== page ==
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I'm torn about how to translate this into English. I consider two alternatives:

I just came from there.

I am just coming from there.

The tense of the former has a sense of the past (passé); that of the latter, the present. Perhaps both translations are acceptable for their meanings are indistinguishable to me.

What do you think?

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I think you are right and either translation would do.

I can't understand  why you think their meanings are indestinguishable as you seem to have described the difference quite well.

I would  try to work out from the context  which of the english translations approximates closest to what the french phrase intended.

Actually I wonder why you are adding "just" to the translation since "I come from there" would also be possible (meaning perhaps that you were a native of Yorkshire or similar).

You are not confusing the "je viens de faire..." construction in your mind are you.

That is a very common way of saying "I have just done.." but it doesn't apply in this (j'en viens) case.


If you need to translate this one way or another it is going to depend on the context.

You're correct, I did have the venir de faire construct in the back of my mind.

Unfortunately, there is no context. It is simply of the "translate the following sentence" type.


Then it is  "I come from there" or "I am coming from there" I suppose although  there could be alternatives I can't think of.

Actually yes .Perhaps if you were asked "Est-ce que tu viens de le faire?" you could answer " Oui, j'en viens " meaning "Yes I have (just done it)"

I am not sure but it sounds plausible!

As an answer to "Est-ce que tu viens de le faire?", it doesn't sound quite right to me. The answer to that would probably just be "Oui", or "Oui, je viens de le faire" if it's an exercise where one has to answer with a whole sentence.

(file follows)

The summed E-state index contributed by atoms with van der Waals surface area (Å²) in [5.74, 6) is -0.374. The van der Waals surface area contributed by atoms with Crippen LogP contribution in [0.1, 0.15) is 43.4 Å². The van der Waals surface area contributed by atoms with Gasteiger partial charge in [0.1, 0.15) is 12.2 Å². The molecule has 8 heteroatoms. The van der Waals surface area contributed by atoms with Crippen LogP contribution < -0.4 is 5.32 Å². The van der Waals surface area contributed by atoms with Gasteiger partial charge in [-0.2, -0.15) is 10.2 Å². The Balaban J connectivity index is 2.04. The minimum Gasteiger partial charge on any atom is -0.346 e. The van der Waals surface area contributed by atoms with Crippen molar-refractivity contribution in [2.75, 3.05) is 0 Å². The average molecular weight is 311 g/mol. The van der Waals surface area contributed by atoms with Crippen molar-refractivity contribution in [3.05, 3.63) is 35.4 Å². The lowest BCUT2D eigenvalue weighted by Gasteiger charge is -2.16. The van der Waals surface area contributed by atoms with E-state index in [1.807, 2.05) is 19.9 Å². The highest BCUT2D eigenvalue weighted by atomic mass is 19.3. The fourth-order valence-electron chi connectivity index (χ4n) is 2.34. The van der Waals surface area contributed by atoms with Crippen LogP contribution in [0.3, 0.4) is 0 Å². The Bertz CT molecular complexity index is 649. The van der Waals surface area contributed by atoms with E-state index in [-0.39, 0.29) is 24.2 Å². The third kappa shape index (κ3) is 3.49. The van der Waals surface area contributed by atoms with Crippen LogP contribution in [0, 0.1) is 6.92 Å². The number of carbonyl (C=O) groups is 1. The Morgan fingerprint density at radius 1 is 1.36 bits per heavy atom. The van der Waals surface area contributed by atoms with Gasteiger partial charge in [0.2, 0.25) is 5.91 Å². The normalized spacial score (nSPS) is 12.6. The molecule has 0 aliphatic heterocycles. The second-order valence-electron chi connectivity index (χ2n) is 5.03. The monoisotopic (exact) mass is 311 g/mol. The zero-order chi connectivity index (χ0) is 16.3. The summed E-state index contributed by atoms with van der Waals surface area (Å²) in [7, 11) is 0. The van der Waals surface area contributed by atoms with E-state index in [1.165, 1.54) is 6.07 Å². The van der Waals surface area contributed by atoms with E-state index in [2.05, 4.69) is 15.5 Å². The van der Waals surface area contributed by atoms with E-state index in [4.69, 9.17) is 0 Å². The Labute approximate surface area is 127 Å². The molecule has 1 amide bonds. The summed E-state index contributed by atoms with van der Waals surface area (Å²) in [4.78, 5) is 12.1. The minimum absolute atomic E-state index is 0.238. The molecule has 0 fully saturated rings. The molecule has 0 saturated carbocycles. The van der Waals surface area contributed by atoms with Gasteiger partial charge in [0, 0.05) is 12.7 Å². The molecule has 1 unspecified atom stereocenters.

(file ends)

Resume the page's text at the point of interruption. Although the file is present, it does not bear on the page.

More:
I'd go with the meaning you and Dwayne first went with.

I know this is a French language site, but in order to do the French correctly, we all have to be careful initially of our English.  "I just came" works in English in the way "I just ate" and "I just saw" works: a sort of short hand.  What we actually mean is "I have just eaten" and "I have just seen" .  When this is understood, you can see that the passe composee doesn't enter into the discussion, and "Je viens de venir de..." works easily enough in order to say "I have just come from..."  "Je veins d'arriver de.." ("I have just arrived from...) is a reasonable alternative as well.

 Est-ce que tu as téléphoné   ta belle-mère?

Oui ,ma belle.

Tu en es sur?


Quand ca?

Je viens de le faire.

Tu viens de le faire?

Si je viens de le faire.

C'est pas vrai tu es  vraiment  lâche!

Mai si je viens de le faire.


Mais j'en viens.


Does that work? Does it sound natural (the last line of course)?



To me, no. I'd repeat "Je viens de le faire" instead. But it could be correct, if he just hanged up the phone in another room, as there would be a meaning of deplacement.

Same thing with something like: "Est-ce que tu es allé mettre ta lettre à la poste?" "Oui, j'en viens," because it's about coming back from the post office, not from the fact that he posted a letter.

("Si, je viens de le faire" should be "Oui..." IMO, since the last sentence isn't negative.)


Just thought about it, but "j'en viens" can also be used as following:

"J'en viens au fait que tu aurais dû..." (I'll come to the fact that you should have...)

"J'en suis venu à l'apprécier" (I came to like it.)

Thanks for those examples.

I will accept that  there has to be a meaning of deplacement involved

I used "si"  because it is supposed to be a heated or testy  argument and  "Tu viens de le faire?" is ,as I imagined it, a rebuttal couched as a question which the  interlocuter  has ,in his mind, taken as a negative  (that may be a bit circuitous)

I don't have examples but  that must surely be very common.

Heh, at least that's my take on it, but you'd probably have to ask Neil to be certain, he certainly knows the rules better than I! (French  being my first language, I use them without knowing them, if it makes sense?)

I see why you used "si" in this case, but I'd rather insist on the "oui" instead, even adding a "mais" ("mais OUI, je viens de le faire!"). Or maybe "Mais OUI, je viens de te le dire", it would work too. But yeah, I think if the person felt a rebuttal in the previous sentence, he'd feel right using "si".


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